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Monday, November 28, 2011

The Verdi List

The man known to some as "Joe Green" celebrates his 200th birthday in 2013. 
This post came about from a Twitter conversation with someone going under the name "Giuseppe Verdi." Here's my list of Verdi opera, first-to-worst. Since there are actually four operas out of the composer's catalogue that I still haven't seen or heard, it's not quite complete. OK. Here we go.
  1. Rigoletto: You can see the tale of the hunchbacked jester with a lecherous boss a dozen times and it still plays, and still breaks the heart. The opera that got Verdi out of the "galley" and onto the international stage.

  2. Don Carlos/Don Carlo: Verdi's darkest, longest and most symphonic opera: a heartbroken young man stares down the Spanish Inquisition--and blinks.
  3. Simon Boccanegra (1883 revision): A bomb in its original version, Verdi's revision of Boccanegra was a work of theatrical genius, and the gateway to the brilliant work of his final years.
  4. La Forza del Destino: The story is (literally) all over the place, but this experiment in destroying Aristotelian unities has some of the best music.
  5. Otello: This might be the only Shakespeare opera that is better than the play it is based on. 
  6. Il trovatore: The opera "with everything" is demanding for the singers. Although the plot is a bit old-fashioned, it works if you have the four best singers in the world, or at least the four best available.
  7. Falstaff: With his last opera, the composer has the last laugh.
  8. La traviataThe tragic end of Violetta never fails to pull the heartstrings. A family drama with great music and a challenging leading role.
  9. MacbethThis would be the best Shakespeare opera ever written if Verdi hadn't come out of retirement. Very underrated
  10. AidaThe sellout after the experimentation of Forza and Don Carlo. And it continues to sell out...to packed houses.
  11. Nabucco: Verdi's first grand opera and first hit. This goes high just for "Va, pensiero."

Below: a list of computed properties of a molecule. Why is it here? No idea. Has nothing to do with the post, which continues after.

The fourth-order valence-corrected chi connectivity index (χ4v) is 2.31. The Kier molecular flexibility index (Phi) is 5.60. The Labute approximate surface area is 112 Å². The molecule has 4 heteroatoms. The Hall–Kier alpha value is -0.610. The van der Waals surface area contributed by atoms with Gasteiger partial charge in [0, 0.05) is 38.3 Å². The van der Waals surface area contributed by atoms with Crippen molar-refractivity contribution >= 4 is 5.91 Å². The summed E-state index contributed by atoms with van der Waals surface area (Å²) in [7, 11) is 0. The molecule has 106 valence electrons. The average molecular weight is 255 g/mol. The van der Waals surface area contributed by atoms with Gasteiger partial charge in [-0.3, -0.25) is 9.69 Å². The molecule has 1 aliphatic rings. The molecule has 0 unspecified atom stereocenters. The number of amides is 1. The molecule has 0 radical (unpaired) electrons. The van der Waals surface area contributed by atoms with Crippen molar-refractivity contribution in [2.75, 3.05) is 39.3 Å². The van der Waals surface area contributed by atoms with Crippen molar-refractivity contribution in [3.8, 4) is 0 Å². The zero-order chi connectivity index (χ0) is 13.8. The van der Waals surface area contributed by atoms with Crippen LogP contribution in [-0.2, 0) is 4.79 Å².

12. Attila: The best bass role in Italian opera. 
  13. Stiffelio: Banned by censors (and later revised and re-titled), Stiffelio found its audience--in the 20th century.
  14. Un Ballo en Maschera: Another opera that struggled with censorship. Verdi contrasts light  court comedy with jealousy, personal tragedy and political assassination.
  15. Ernani: The libretto (based on Victor Hugo) is hokey but the opera can send chills dow your spine.
  16. La Battaglia del Legnano: An exercise in Italian patriotism. You never get to see it, but it's pretty good!
  17. I due Foscari: Dark and experimental, this is kind of a fore-runner of Don Carlos.
  18. I Lombardi alla prima crociata: The ambitious follow-up to Nabucco is too ambitious for its own good.
  19. Les vêpres Siciliennes/I Vespri Siciliani: A five-act grand opera for Paris that ended with the Italians massacring the French. Slow, depressing, and all over the place.
Operas I've heard but never seen live or on video:
Luisa Miller: A pastoral tragedy that comes right before Rigoletto.
I Masnadieri: Kind of a follow-up to Ernani with a demanding soprano part written for Jenny Lind.
Il corsaro: One of Verdi's shortest operas. Not to be confused with Simon Boccanegra.
Alzira: Set in South America, this dashed-off rewrite of Voltaire is noisy and trite.

I did not include Oberto, Un Giorno di Regno, Giovanna d'Arco, JérusalemAroldo, or the orignal version of Simon Boccanegra, as I've never listened to them. The last two are revisions of earlier operas--Jérusalem is a French reworking of I Lombardi. Aroldo was an attempt to rehabilitate Stiffelio by moving the story to the time of the Crusades in medieval Scotland.
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Critical Thinking in the Cheap Seats

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Since 2007, Superconductor has grown from an occasional concert or CD review to a near-daily publication covering classical music, opera and the arts in and around NYC, with excursions to Boston, Philadelphia, and upstate NY. I am a freelance writer living and working in Brooklyn NY. And no, I'm not a conductor.